Department of Geological & Environmental Sciences
My students and I are using quantitative geological field data obtained using modern technolgy (e.g. GPS and ALSM) and the principles of structural geology, combined with computer modeling based upon continuum and fracture mechanics, to address fundamental questions about the processes of faulting, fracturing, and rock deformation. Our research aims to understand how faults and fractures initiate and evolve in Earth's brittle crust, and how these structures affect the flow of magma, groundwater, and hydrocarbons. We are investigating the crucial role that fractures play in earthquake generation, folding of sedimentary strata, and volcanic eruption.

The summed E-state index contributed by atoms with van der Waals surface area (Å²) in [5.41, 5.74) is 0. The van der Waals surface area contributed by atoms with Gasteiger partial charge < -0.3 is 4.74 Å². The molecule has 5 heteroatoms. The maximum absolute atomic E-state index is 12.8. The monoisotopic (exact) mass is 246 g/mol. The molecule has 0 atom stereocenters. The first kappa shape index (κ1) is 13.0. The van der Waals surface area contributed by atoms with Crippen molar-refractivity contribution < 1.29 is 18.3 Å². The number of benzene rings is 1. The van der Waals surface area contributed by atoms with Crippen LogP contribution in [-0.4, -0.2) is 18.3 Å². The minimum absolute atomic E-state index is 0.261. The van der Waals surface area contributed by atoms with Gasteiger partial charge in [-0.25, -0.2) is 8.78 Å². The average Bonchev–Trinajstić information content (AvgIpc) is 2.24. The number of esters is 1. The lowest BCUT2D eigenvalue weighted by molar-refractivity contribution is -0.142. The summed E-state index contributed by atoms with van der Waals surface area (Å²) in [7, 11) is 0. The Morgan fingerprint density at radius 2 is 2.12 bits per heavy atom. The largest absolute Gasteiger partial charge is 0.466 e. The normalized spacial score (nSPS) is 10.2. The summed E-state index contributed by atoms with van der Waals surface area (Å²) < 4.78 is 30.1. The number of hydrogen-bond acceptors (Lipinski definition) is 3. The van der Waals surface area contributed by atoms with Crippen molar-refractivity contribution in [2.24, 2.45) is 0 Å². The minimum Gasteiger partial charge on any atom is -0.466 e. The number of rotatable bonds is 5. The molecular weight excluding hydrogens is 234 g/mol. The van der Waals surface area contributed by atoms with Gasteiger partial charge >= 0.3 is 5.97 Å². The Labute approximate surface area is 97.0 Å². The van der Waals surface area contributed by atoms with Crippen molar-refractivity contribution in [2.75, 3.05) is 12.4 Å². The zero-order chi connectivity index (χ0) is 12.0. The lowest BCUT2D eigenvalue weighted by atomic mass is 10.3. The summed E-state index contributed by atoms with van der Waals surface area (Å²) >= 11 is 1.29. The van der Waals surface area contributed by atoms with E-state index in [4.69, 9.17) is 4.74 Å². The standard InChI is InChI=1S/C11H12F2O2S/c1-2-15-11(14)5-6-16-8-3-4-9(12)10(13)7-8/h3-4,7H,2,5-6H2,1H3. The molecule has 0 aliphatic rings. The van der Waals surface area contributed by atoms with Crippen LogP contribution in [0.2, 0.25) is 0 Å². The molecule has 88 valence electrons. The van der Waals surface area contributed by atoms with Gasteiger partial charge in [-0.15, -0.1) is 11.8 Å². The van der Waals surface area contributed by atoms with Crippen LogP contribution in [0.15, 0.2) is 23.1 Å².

Department of Geophysics
I conduct research on in situ stress, fault mechanics, and reservoir geomechanics with an emphasis on shale gas, tight gas and tight oil production, the feasibility of long-term geologic storage of CO2 and the occurrence of induced and triggered earthquakes. I was one of the principal investigators of the SAFOD project in which a scientific research well was successfully drilled through the San Andreas Fault at seismogenic depth. I am the author of a textbook entitled Reservoir Geomechanics published in 2007 by Cambridge University Press, now in its sixth printing. I served on the National Academy of Energy committee investigating the Deepwater Horizon accident and the Secretary of Energy’s committee on shale gas development and environmental protection. I currently serve on a Canadian Council of Academies panel investigating the same topic.